10 questions about blockchain

phys.org | 4/15/2019 | Staff
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What is blockchain, where is it used, and will it become mainstream?

These are just some of the questions on the lips of the public as the word—and cryptocurrency in general—are becoming more widely used.

Idea - Blockchain - Concept - Head - Mind

But if you're new to the idea of blockchain, it can seem a tricky concept to get your head around. With this in mind, we recently sat down with Dr. Ying-Ying Hsieh, Assistant Professor of Innovation and Entrepreneurship at Imperial College Business School, to talk about blockchain and its applications in cryptocurrency and beyond.

Here are her confusion-busting answers to some of the public's most common questions.

1. What is blockchain?

Blockchain is simply a piece of software that enables the sharing of value, such as payments, between peers online. Importantly, blockchain allows the information to be shared without the need to go through any third-party intermediaries such as banks or payment companies. As its name suggests, it is made of blocks that are connected in chains and each block stores a small part of the history of the transactions that have taken places on the blockchain.

2. When was blockchain first created?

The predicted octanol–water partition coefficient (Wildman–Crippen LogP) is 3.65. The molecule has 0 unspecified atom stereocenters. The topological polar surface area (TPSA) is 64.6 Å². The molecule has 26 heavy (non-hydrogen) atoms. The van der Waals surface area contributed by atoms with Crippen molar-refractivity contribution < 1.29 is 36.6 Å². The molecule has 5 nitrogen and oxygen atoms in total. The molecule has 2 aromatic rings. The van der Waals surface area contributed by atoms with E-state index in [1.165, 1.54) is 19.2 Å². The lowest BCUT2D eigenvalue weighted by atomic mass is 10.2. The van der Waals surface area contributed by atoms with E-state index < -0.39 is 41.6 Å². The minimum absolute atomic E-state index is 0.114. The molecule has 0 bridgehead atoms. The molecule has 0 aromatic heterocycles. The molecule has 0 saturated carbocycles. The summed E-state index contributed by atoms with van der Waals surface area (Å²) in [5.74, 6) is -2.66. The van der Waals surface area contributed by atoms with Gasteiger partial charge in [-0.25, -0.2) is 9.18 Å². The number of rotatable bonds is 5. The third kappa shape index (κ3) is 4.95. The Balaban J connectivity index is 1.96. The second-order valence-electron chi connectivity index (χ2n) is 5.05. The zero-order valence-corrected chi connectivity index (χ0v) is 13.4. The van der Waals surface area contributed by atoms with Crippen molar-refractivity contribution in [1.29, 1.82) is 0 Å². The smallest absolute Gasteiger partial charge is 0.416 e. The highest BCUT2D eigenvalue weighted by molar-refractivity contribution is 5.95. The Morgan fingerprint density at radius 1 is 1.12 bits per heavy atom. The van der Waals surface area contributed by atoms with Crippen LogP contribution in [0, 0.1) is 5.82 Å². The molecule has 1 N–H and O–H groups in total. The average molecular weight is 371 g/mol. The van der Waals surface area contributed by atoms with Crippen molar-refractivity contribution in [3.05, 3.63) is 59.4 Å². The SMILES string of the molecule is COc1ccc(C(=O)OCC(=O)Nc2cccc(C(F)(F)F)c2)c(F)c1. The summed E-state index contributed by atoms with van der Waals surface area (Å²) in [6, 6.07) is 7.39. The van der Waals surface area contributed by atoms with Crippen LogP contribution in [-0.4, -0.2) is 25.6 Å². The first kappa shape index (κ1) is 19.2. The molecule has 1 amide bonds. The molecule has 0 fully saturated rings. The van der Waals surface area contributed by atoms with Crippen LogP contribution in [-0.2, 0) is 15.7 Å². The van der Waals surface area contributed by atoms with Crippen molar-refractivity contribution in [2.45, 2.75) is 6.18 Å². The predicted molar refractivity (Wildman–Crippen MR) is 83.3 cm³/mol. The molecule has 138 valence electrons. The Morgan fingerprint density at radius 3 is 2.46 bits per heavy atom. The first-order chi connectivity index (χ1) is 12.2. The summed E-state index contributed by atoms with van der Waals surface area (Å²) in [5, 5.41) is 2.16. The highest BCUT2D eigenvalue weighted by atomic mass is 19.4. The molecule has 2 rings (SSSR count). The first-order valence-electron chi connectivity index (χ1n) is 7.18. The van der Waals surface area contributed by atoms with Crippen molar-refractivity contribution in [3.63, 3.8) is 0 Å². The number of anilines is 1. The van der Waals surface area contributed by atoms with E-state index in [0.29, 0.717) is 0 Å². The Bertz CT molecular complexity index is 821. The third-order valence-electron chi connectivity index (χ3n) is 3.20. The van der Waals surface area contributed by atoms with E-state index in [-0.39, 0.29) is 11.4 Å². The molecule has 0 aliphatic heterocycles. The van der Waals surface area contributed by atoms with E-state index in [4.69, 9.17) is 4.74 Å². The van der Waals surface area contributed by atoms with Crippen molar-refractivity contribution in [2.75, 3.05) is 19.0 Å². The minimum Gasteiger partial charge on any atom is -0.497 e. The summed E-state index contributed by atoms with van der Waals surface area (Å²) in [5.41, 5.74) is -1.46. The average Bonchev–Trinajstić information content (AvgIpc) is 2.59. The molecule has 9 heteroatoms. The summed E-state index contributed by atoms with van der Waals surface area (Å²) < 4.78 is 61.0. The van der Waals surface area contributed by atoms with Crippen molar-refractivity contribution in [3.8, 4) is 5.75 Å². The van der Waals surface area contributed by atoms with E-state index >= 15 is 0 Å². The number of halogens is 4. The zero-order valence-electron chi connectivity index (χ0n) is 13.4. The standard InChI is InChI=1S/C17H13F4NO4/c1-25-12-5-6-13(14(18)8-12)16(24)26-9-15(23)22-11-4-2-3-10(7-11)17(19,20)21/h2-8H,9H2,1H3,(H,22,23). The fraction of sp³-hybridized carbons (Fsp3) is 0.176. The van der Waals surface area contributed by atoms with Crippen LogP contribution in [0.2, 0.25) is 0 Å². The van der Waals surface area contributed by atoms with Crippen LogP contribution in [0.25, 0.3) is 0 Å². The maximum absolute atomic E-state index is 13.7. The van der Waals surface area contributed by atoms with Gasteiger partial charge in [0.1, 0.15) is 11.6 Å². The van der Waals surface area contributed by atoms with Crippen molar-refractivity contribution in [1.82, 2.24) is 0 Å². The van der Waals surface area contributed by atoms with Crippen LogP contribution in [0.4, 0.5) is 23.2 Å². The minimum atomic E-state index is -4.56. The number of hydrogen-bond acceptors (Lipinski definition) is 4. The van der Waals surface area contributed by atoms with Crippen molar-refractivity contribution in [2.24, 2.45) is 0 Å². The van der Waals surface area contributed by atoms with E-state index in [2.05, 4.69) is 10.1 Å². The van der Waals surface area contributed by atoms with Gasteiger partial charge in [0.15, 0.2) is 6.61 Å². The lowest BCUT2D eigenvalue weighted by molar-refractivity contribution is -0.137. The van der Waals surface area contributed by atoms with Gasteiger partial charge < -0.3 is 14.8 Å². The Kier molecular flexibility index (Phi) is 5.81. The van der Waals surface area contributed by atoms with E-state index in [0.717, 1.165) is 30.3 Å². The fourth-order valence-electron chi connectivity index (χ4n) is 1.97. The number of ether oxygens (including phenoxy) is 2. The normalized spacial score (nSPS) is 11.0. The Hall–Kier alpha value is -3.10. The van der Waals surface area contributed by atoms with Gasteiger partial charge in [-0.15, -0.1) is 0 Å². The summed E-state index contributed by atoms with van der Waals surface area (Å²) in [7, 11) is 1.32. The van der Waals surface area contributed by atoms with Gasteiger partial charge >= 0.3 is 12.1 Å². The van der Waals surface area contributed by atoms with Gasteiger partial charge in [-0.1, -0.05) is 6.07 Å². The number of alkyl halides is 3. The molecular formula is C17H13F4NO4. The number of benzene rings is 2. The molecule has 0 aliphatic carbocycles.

Blockchain is not so much an original idea as it is a combination of a number of pre-existing technologies such as cryptography, peer-to-peer computing and others. The successful first digital implementation of blockchain was in 2008, with the publication of a whitepaper by an anonymous developer, nicknamed Satoshi Nakamoto, in which the idea of blockchain-mediated cryptocurrency, known as bitcoin, was first proposed.

Bitcoin

3. How does blockchain support bitcoin?

Bitcoin is a cryptocurrency that one can think of as digital cash. Bitcoin only exists online and therefore, its exchange needs to be recorded digitally. Blockchain essentially acts as a digital ledger to record all transactions happening between the peers online and provides a secure and decentralised record for all of the exchanges.

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(Excerpt) Read more at: phys.org
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